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Lessons from history I: Not so innovative financial innovations

The writings of Joseph de la Vega show that “modern” financial features such as derivatives, short selling, proprietary trading and their confusing terminology were commonplace in 17th century Amsterdam.

Finance Watch Lessons from history I: Not so innovative financial innovationsJoseph de la Vega (1650-1692) was a Portuguese Jew whose family had immigrated to Amsterdam as a result of the Inquisition in Spain and Portugal. He worked as a banker, a businessman, and a writer. In 1688, he published Confusion de Confusiones, in Spanish. The “book” is a four-part dialogue between a philosopher, a merchant, and a shareholder. Although sometimes unclear and poorly written, Confusion de Confusiones remains a milestone for financial history because it constitutes the first accurate description of a stock exchange. To a 21st century reader, many of the phenomena he described are strikingly familiar.

A few things are important to understand the context of the early Amsterdam exchange market. The main stock involved was the stock of the Dutch East India Company (Vereenigde Oost-Indische Compagnie, or VOC). The VOC was incorporated in 1602 and it was granted a monopoly to carry out colonial trade in Asia. The West India Company stock was also traded, to a lesser extent.

Finance Watch Lessons from history I: Not so innovative financial innovationsIn 1688, derivatives had existed for quite a long time on goods like spices and grain but shares were still a relatively new invention. The unit value of a VOC share was very high (17,000 guilders in 1688), a feature which provided a powerful incentive to create derivatives in order to curtail risks or simply to afford an interest in the market. The incentive proved sufficient. In the introduction to the English translation of the dialogues, H. Kellenbenz explains that: “In a few decades the Dutch, aided perhaps by members of the ‘Portuguese nation’, found it possible to devise both procedures and stratagems which modern operators have scarcely been able to better”. In other words, the main financial contracts traded today already existed in Amsterdam in the 1680s: forwards, calls, puts, margin trading…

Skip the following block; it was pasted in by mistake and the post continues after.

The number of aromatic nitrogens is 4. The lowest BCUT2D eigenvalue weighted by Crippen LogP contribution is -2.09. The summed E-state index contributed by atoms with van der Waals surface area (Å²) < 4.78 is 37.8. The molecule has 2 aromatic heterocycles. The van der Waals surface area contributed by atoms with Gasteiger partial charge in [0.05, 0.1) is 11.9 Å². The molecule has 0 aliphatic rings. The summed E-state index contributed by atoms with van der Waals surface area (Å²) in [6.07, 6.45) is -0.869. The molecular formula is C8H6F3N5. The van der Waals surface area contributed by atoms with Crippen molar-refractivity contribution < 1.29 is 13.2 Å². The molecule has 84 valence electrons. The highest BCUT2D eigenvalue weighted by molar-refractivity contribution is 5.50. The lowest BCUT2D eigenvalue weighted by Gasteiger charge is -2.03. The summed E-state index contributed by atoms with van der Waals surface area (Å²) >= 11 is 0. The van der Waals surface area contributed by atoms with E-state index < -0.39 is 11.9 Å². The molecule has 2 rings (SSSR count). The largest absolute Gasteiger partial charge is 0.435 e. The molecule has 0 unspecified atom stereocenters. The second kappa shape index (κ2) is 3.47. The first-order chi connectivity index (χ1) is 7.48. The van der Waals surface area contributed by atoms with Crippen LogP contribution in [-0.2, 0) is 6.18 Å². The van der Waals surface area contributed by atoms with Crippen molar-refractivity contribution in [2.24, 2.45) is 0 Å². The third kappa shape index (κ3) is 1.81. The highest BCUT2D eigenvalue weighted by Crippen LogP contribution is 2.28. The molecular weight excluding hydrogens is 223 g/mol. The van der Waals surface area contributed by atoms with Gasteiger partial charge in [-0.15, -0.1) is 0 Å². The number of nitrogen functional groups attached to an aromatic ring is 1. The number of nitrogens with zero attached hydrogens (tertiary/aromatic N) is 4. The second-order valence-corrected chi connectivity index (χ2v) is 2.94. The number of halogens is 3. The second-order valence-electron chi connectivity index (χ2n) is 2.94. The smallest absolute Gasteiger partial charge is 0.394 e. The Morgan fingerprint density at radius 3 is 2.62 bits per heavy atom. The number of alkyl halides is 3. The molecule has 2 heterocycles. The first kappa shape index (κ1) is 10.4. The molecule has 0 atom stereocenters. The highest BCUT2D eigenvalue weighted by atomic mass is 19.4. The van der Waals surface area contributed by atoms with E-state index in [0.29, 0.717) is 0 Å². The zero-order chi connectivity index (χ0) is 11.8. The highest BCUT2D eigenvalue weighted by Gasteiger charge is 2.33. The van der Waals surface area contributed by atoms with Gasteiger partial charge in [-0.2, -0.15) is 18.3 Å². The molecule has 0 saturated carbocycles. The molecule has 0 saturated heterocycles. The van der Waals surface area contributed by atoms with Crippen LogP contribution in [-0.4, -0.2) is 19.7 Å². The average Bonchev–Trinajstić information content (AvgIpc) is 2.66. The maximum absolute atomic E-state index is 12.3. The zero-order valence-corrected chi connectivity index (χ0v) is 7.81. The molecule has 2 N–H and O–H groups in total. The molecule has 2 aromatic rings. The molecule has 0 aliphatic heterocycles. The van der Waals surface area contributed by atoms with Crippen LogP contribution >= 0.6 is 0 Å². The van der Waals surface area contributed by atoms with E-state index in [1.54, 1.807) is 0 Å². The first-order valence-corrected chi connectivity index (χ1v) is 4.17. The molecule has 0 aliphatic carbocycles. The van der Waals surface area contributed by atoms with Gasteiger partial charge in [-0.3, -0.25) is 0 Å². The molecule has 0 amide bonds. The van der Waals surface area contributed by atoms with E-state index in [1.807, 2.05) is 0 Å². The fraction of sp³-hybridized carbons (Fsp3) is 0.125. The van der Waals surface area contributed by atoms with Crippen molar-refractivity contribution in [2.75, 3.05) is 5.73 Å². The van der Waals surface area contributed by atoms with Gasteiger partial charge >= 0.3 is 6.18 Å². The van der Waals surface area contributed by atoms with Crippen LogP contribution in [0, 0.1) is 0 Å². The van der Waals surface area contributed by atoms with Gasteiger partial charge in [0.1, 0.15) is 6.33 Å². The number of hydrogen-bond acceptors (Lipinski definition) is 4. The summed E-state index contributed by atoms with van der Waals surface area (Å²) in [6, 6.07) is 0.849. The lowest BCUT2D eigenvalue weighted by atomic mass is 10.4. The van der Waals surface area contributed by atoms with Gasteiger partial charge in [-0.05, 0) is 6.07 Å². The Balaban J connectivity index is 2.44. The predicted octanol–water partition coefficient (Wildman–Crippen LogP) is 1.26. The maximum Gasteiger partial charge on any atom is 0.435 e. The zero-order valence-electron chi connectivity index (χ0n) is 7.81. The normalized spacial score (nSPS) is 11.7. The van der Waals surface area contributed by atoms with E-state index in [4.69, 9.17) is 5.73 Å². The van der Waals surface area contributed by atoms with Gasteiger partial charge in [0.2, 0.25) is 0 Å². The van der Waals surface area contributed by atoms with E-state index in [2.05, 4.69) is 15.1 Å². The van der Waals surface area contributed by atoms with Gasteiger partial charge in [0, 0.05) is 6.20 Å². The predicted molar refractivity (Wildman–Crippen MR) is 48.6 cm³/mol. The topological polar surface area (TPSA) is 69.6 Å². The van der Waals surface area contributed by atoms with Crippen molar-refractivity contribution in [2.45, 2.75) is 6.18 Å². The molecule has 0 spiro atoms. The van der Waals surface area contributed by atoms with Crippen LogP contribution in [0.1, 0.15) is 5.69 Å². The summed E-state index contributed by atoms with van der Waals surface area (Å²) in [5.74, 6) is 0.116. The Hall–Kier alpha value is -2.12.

De la Vega distinguishes three kinds of investors: “princes of business”, “merchants”, and “speculators”. He claims that the market became a “game” as speculators became too big a part of the market. He might as well have been writing about today’s commodity derivatives markets, where the exact same concern has led to campaigns against “food speculation” and calls by Finance Watch and others to clamp down on excessive speculation in the commodity markets (see page 38 of “Investing not betting”).

Increasing market share of commodity speculators

De la Vega tells us another puzzling story about regulation. Frederick Henry, the Prince of Orange who ruled the Netherlands until 1647, had prohibited short sales. To implement the measure, he allowed buyers to “appeal to Frederick”, i.e. to repudiate such contracts. According de la Vega, this actually increased speculation because you could speculate via short sales and simply refuse to pay if things went wrong. Short selling is rather better organized today but is still controversial and still attracts regulations, the most recent one in 2012.Finance Watch Lessons from history I: Not so innovative financial innovations

The complexity of the market was reflected in the confusing vocabulary: “I really thought that I was at the construction of the Tower of Babel when I heard the confusion of tongues and the mixture of languages on the stock exchange,” wrote De la Vega (Dialogue II).

Dialogue IV is the description of an astonishingly subtle twelve-step stratagem designed by “bear syndicates” in order to drive down the price of shares. Conflicts of interests involving brokers are explained perfectly: “the broker in question was doing business on his own account […]. If he gets an order, the carrying-out of [which] binds him in a direction contrary to his own transactions, his heart trembles […], and unless he is… skillful in escaping from danger… he perishes wretchedly and dies as a fool.” The language is a little more flowery than you will find in the Volcker Rule (a US measure to ban proprietary trading at large US banks) or in Finance Watch’s recommendations on proprietary trading, but the issues seem to have changed little.

De la Vega also explains how a lack of transparency enables speculators to manipulate prices and favors the spreading of rumors. The LIBOR scandal too, it seems, has a long pedigree.

Don’t be fooled: there has been some financial innovation throughout history, but the recent explosion of the financial sector is foremost due to deregulation, not to innovation.

Fabien Hassan


Joseph de la Vega, Confusion de Confusiones, 1688, Portions Descriptive of the Amsterdam Stock Exchange, Baker Library, Harvard Graduate School of Business Administration, 1957, introduction by Hermann Kellenbenz.

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